In support of his contention that the judgment in Gissen I was not upon the merits, plaintiff relies upon the case of Miller v. Saxbe, 396 F. Supp. 1260 (D.D.C.1975) (Gesell, J.). In that case, which is strikingly similar to the one at bar, the Court held that the dismissal of the prior action was not "on the merits" for res judicata purposes and consequently a subsequent action raising different jurisdictional grounds could be maintained. That case, however, is easily distinguishable from that sub judice.
It is well settled that a judgment dismissing a complaint pursuant to Fed.R.Civ.P. 12(b)(6) is presumed to be on the merits for res judicata purposes, unless the contrary appears on the record. In a subsequent suit on the same claim the judgment has the same effect as if it was rendered after trial. See Bartsch v. Chamberlin Co., 266 F.2d 357 (6th Cir. 1959); 1B Moore, Federal Practice P0.409 (2d ed. 1942).
Since the order of dismissal in Gissen I was not based upon lack of jurisdiction (as in the case of Miller v. Saxbe) or improper venue, and did not specify that it was not upon the merits, it operated as an adjudication upon the merits sufficient to allow the application of the doctrine of res judicata. See Bartsch v. Chamberlin, supra. Such being the case, it now becomes necessary for this Court to determine whether the plaintiff's allegation of additional jurisdiction is adequate to render the present action sufficiently different from Gissen I to bar the applicability of res judicata.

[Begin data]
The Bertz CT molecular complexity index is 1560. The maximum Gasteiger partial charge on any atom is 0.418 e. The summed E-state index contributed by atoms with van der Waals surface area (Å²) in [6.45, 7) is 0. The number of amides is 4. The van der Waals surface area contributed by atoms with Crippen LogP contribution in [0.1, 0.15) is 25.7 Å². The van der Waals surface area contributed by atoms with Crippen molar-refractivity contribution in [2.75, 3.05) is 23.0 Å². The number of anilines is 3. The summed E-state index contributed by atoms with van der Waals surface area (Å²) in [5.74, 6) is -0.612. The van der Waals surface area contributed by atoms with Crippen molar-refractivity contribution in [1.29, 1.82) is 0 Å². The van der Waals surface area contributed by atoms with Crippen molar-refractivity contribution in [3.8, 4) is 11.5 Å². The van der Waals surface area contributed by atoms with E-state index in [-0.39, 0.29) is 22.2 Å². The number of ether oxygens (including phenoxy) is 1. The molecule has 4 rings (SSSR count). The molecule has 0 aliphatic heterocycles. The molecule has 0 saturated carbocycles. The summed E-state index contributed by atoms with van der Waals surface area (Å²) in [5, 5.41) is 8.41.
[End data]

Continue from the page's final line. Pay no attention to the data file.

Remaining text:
A "cause of action" is a situation or state of facts which entitles a party to sustain an action and gives him the right to seek judicial interference in his behalf.
A fundamental test which is frequently applied when comparing causes of action is "whether or not the primary right and duty, and the delict or wrong combined are the same in each action." Engelhardt v. Bell & Howell Co., 327 F.2d 30, 32 (8th Cir. 1964) (citing to Baltimore S.S. Co. v. Phillips, 274 U.S. 316, 47 S. Ct. 600, 71 L. Ed. 1069 (1927)); see Rhodes v. Jones, supra. Under this test, there is but one right in the plaintiff and one wrong on the part of the defendant involving that right. A party cannot escape the operation of res judicata where he merely varies the basis of jurisdiction in a subsequent action. Rhodes v. Jones, supra at 887.
It is clear that in the present case, except for the assertion of an additional jurisdictional ground, the plaintiff has alleged the same primary wrong and deprivation of rights that he advanced in Gissen I. That the cause of action in the present case is the same as that in Gissen I is evident from a comparison of the complaints filed in both instances. The final judgment on the merits in Gissen I is conclusive as to all matters which were or could have been litigated in the first proceeding, including claims under the Civil Rights Act. See Commissioner v. Sunnen, 333 U.S. 591, 68 S. Ct. 715, 92 L. Ed. 898 (1948); Cromwell v. County of Sac, 94 U.S. 351, 352, 24 ...